2% of credits finished! (The first week is over)...
Posted by Nick on 07 September 2008
Well, the first week of my London Business School MBA is over. We are finished with Understanding General Management (someone in the class calculated that that means we are finished with 2% of our total credits) and I will soon be finished with Business Statistics. I really wish I had opted out of statistics (or sadistics as my Grandfather called it from his days at Wharton) because, though things are worded in the form of business problems, once you distill out the data, the stuff we are learning is very basic for anyone who has studied engineering. I suppose the only thing I am getting out of the class are some new tricks on Excel which I didn't know about; new tricks that I am sure will come in great handy over the next few years.
When not in class, I've been spending time with my classmates. Activities have included drinking at The Windsor, drinking at The Volunteer, drinking at The Hobgoblin, drinking at the school's own MBAr, or going down to Picadilly Circus to go... you guessed it... drinking. Again, keeping in mind that in the MBA student world, drinking together is an important part of the course and is thus referred to as networking.
My first class, Understanding General Management, was quite interesting. The course was only a week long because it followed the block format which some classes are offered in here. Basically, by taking a class from 9am-5pm, we can finish the whole class in as little as 3 days. This of course wouldn't work (I don't think) for something like Finance 2, but for a course like UGM, its just fine. We started UGM with a case study on Honda. In the b-school world, its probably once of most famous of all cases. We were assigned to read 'Honda (A)' which paints a very rosy picture of how Sochiro Honda and his cohort Takeo Fujisawa conquered the American motorcycle market in the mid-1970's. By the time class discussions began, most of us ignorant students were of the mindset that Honda was a 'superman' in terms. They had entered the US marketplace with such skill, foresight, and wisdom that clearly, as we are all aspiring future managers, we should emulated their overall strategy. After the discussion died down a little, the Honda (B) case study was handed out to us and we were given the chance to read it. Boy, did it paint a different picture of Honda. Wisdom was replaced with recklessness, strategy was replaced with shear luck. Most of the class enjoyed this image of Honda much more; it painted the founders of the company as men; men with flaws, and in a sense showed us that regular people can accomplish great things. Another purpose of the dual-case study was to teach us that we should not always believe everything we read in case studies; the bias or intention of the author determines how the final article portrays a company, not reality. In truth, I expect that the read Honda and Fujisawa lay somewhere between Honda (A) and Honda (B), but I guess we'll never know.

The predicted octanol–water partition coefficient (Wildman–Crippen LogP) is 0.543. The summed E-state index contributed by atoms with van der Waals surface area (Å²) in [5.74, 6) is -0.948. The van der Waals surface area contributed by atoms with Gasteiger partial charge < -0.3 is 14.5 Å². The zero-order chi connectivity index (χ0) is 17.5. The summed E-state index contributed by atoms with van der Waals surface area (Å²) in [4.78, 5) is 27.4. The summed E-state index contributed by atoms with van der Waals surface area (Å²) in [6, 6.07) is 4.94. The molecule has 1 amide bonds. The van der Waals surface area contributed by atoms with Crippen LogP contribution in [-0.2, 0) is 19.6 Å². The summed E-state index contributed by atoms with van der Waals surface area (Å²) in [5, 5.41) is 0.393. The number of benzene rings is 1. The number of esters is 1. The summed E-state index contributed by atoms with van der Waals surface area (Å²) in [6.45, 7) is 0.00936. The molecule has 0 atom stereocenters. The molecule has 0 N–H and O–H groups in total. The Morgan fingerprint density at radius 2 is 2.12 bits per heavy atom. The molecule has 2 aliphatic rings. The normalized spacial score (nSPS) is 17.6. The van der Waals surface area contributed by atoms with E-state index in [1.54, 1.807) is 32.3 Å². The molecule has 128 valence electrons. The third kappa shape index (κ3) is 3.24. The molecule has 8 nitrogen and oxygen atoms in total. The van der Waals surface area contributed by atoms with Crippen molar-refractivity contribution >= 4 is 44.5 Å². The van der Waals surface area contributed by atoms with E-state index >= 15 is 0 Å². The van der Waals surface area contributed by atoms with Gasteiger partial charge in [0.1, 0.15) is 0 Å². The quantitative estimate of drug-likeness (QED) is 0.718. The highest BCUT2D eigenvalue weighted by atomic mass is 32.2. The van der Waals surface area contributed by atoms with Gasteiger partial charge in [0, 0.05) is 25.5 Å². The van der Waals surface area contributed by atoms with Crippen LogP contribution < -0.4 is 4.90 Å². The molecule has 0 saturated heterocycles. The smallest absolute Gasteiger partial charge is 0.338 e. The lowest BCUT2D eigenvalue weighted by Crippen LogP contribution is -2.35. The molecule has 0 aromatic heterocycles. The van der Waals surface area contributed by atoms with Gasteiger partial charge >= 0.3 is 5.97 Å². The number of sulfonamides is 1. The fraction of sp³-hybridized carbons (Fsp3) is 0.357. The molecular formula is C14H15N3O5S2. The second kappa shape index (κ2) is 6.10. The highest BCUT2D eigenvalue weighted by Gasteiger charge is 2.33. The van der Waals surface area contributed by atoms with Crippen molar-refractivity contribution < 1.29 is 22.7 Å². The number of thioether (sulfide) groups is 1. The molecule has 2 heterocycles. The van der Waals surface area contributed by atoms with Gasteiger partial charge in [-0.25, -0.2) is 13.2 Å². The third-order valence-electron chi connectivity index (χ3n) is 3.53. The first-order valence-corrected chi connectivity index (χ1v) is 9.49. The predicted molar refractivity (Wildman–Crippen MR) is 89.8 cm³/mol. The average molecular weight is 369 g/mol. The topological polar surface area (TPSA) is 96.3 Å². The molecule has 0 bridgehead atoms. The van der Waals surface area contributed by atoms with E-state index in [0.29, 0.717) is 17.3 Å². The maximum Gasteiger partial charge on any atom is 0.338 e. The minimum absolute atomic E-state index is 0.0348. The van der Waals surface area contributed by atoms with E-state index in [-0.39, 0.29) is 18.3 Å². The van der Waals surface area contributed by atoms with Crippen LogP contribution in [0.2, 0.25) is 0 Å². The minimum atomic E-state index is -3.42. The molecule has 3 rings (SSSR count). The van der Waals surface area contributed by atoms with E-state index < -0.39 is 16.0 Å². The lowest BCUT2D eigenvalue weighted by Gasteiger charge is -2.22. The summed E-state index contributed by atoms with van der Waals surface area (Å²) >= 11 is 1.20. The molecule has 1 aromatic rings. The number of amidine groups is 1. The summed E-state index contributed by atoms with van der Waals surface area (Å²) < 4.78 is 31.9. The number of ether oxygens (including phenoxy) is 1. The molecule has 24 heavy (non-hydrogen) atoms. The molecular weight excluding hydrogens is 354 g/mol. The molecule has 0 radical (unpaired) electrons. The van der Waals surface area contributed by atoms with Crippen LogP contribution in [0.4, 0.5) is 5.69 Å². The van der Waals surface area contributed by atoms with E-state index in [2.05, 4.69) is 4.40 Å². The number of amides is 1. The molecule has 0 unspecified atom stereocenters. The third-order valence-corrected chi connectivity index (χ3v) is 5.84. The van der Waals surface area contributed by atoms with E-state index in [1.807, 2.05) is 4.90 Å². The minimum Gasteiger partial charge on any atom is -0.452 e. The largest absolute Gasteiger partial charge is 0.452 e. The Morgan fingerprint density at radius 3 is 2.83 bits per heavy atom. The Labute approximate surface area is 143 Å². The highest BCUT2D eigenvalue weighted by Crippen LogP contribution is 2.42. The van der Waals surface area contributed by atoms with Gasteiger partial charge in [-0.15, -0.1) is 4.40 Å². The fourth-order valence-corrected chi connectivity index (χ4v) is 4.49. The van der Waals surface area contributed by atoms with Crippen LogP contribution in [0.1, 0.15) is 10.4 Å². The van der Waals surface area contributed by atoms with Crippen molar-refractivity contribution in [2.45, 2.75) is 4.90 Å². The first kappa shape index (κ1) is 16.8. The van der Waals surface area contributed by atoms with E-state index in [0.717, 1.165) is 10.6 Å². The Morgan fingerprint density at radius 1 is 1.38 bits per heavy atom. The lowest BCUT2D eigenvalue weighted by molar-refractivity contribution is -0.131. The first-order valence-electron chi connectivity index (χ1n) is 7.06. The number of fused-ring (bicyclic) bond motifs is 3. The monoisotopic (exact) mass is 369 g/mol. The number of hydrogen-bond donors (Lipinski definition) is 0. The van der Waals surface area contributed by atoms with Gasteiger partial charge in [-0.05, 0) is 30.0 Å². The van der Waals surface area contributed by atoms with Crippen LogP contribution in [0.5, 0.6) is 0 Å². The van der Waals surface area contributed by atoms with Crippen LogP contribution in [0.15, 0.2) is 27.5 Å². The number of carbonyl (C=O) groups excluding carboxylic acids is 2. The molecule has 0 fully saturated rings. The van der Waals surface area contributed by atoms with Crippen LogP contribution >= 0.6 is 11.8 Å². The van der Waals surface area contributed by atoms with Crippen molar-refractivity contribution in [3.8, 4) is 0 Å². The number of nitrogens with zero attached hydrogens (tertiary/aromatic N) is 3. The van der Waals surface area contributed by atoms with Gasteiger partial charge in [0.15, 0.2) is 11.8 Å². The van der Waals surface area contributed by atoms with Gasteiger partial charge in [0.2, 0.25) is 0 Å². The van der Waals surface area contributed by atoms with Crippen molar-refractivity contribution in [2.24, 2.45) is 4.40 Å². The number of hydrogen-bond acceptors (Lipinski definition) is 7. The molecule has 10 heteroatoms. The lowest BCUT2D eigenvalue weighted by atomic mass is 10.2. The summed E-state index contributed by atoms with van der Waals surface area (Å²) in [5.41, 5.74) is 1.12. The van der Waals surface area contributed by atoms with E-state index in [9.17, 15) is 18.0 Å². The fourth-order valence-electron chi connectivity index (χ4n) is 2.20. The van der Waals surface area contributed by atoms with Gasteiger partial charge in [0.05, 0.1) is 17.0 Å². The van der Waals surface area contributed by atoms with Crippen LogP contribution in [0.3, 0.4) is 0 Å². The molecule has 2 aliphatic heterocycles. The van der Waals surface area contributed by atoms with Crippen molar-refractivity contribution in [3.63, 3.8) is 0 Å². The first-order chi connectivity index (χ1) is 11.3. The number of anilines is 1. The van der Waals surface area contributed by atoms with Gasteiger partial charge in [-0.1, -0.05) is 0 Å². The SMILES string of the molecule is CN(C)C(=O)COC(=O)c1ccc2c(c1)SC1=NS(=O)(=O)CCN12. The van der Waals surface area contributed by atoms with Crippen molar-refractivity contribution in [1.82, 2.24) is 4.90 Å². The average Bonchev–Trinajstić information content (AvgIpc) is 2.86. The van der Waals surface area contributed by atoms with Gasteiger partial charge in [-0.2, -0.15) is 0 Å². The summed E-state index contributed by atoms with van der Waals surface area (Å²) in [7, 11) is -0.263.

During the course, we also studying Apple vs. IBM, American Express, People Express (a discount airline that went bankrupt in the '80s), and the Body Shop. The People Express day was probably the most interesting. We broke out into our study groups to run an Airline Management Simulation program on the computer. Each team controlled general management matrices such as % revenues to spend on marketing, number of new hires, etc. and the aim was to get the highest stock price after 9 years of operation. After our first try, we were allowed to sit and reformulate our strategy. In the end, the winning team received a magnum of champagne, which was promptly imbibed in class. See, us MBA students even network during classes. Well, that's it for now. I have more drinking networking to go and do. Haha, actually no, I'm kidding... its only 10 in the morning. I have to go and finish writing up my study group's recommendations for a fictional Chinese food restaurant called Red Dragon. For Business Statistics we had to advise the restaurant on a policy to offer a 10 pound (still can't figure out how to type pounds sterling on my US keyboard) certificate to customers in a 10 mile radius when their orders were late, and what time limit to place on that guarantee. Actually a pretty fun exercise, so I guess I am getting something out of Sadistics Statistics after all.